National Security Import Threats – the Latest Trade Tool
By William Reinsch
The new hot issue in the trade world is the imminent arrival on the president's desk of recommendations for action in the pending national security (section 232 of the Trade Expansion Act of 1962) investigation involving steel. While the speed with which this investigation is apparently being done has led to suggestions that the "fix is in" and the outcome has been predetermined, I'm inclined to think it will be a bit more complicated than that. While President Trump has clearly implied some help is on the way for the steel industry, he did not say what it is going to be, and experience suggests that figuring out what to do will be more difficult than deciding something needs to be done.
The Commerce Department investigators working on the case are charged with recommending whether the president should determine that steel imports constitute a national security threat. But which imports? All of the thousands of products that vary by composition, shape, and size or just selected products that go directly into defense products or something in between? The case for selected products is easy to make, but the broader the net is cast the more difficult the argument becomes. I know some of the people working on this investigation — it's being done by the bureau I used to head. They are competent professionals and people of integrity who will not want to draw conclusions they cannot support with evidence (whether they are overruled by political leaders less concerned with the facts is, of course, another matter). But the breadth of the product mix does not make their job easy. Hopefully they are looking at the actual level of foreign steel in defense goods and making a judgment about what the actual security risks are.
Once they have decided what imports constitute a threat, they must then decide whether they are worried about these imports from all countries or just some countries. Intellectually it would be hard to say a particular product is threatened by imports from one place but not another, but a decision to include all imports of a particular product could well would affect imports from Canada, something the steelworkers union has opposed and something that strikes a blow at the integrated North American market and would cause (another) trade crisis with Canada.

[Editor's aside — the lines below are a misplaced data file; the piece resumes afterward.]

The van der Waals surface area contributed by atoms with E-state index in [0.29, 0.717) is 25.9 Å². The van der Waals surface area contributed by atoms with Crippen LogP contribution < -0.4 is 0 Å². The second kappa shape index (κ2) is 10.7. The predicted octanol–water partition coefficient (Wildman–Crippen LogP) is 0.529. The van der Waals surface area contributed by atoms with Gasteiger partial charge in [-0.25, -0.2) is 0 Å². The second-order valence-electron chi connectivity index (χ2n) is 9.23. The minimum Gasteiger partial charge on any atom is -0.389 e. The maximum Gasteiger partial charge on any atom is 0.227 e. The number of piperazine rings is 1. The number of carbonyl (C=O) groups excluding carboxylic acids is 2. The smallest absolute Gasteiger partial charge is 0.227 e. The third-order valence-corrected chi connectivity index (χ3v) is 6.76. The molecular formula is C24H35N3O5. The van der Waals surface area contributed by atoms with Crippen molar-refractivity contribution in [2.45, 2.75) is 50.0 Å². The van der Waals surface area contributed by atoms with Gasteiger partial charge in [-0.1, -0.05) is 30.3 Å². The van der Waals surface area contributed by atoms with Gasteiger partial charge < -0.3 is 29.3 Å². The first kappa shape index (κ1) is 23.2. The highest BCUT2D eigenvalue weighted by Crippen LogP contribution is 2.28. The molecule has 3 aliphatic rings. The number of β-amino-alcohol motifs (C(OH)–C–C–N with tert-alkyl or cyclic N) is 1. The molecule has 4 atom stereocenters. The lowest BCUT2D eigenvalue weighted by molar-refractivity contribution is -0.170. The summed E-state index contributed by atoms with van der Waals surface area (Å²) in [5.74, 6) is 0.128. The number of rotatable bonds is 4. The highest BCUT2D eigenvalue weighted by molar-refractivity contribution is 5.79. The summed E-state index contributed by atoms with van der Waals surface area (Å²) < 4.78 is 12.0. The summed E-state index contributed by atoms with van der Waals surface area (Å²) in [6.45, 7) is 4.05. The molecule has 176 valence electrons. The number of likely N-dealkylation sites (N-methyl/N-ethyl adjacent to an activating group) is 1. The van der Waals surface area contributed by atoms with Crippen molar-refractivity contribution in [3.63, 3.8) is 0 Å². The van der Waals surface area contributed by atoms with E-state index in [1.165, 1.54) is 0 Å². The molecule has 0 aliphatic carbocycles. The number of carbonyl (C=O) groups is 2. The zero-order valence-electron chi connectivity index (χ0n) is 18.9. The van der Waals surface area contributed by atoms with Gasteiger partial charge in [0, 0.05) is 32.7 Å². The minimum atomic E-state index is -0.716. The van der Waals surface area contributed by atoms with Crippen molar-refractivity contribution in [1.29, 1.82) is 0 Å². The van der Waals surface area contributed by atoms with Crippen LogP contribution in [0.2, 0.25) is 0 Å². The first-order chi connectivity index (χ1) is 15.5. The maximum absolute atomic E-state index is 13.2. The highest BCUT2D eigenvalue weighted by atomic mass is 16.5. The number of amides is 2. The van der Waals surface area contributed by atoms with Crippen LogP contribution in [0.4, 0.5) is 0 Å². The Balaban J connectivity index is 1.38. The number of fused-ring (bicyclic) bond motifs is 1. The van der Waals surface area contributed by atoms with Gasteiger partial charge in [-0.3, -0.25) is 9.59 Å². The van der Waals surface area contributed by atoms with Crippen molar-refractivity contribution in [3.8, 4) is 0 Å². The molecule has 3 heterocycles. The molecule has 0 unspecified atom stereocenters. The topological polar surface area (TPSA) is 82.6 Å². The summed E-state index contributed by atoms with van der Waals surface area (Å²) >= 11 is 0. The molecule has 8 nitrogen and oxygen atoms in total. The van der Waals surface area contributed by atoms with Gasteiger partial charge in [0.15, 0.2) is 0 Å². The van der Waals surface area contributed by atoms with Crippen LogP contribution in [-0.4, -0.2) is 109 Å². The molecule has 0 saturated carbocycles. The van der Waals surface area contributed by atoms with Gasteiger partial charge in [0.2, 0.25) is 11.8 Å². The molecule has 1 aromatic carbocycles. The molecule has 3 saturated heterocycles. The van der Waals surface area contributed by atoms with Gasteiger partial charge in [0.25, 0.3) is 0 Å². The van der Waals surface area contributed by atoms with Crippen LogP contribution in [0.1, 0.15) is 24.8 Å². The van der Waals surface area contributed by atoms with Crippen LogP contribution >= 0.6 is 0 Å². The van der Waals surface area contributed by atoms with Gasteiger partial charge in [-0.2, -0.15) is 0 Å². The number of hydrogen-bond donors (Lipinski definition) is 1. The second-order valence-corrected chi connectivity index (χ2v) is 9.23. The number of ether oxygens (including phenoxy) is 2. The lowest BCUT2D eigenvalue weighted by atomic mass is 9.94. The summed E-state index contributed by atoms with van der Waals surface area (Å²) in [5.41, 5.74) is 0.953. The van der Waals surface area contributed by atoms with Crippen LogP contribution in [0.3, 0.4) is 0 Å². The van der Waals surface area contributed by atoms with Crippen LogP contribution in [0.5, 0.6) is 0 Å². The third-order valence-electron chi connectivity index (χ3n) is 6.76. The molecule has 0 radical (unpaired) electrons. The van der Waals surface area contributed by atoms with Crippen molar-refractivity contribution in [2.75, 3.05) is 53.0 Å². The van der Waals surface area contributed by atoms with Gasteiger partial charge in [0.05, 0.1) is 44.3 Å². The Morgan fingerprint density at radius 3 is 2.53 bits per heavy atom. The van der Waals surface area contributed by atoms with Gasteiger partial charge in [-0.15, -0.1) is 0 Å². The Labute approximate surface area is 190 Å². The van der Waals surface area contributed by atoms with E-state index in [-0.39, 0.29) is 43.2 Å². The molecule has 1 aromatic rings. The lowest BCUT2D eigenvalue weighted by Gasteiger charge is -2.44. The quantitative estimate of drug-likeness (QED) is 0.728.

Choosing imports from only selected countries might allow the administration to take on the country widely (and correctly) regarded as the cause of the problem — China — but imports of many Chinese products have declined thanks to the numerous dumping and subsidy cases brought against them. A recommendation for action against Chinese imports when imports from other countries have a larger share of the market would be hard to explain. In addition, those “other countries” will likely include Japan, South Korea, and various EU nations — all friends and allies with whom we have extensive and complex trade and political relations. In other words, there will be consequences, just as there will be for domestic non-defense users of steel. That is never in my view a sufficient reason not to do something, but it is certainly something wise leadership thinks about in advance and prepares for before deciding to take action. There are rumors that Treasury Secretary Mnuchin and NEC Director Cohn have figured that out, but it remains to be seen whether that will have any impact on the president’s final decision.
Finally, once you have decided what products and what countries constitute a security threat, then you still have to come up with an effective remedy. Secretary Ross already addressed that, although he did not narrow the field very much. He suggested tariffs, quotas, or a combination of the two, which pretty much covered the waterfront. Interestingly, he did not suggest non-trade remedies such as support for the domestic industry or indirect remedies such as a DOD decision to purchase items with a high proportion of domestic steel content, although those may rise to the top as part of the interagency process that tries to come to a consensus on these things.
Some of these remedies may work, although I’m not smart enough to suggest which ones. I hope, however, that in its determination to move quickly and take some action, the administration will not lose sight of and abandon what would be the most effective remedy, and the only one that is win-win for everybody — an agreement to reduce global overcapacity in steel now being negotiated by the OECD at the request of the G20 nations. Success at that will not be easy. All the participants know it is the right and necessary thing to do, but actually doing it will cause political pain for all of them, and some more than others. Pursuing such an agreement does not mean the administration must abandon its search for immediate remedies, but it does mean that we have not sacrificed the long-term to short-term politics.
William Reinsch is a Distinguished Fellow with the Stimson Center, where he works principally with the Center’s Trade21 initiative.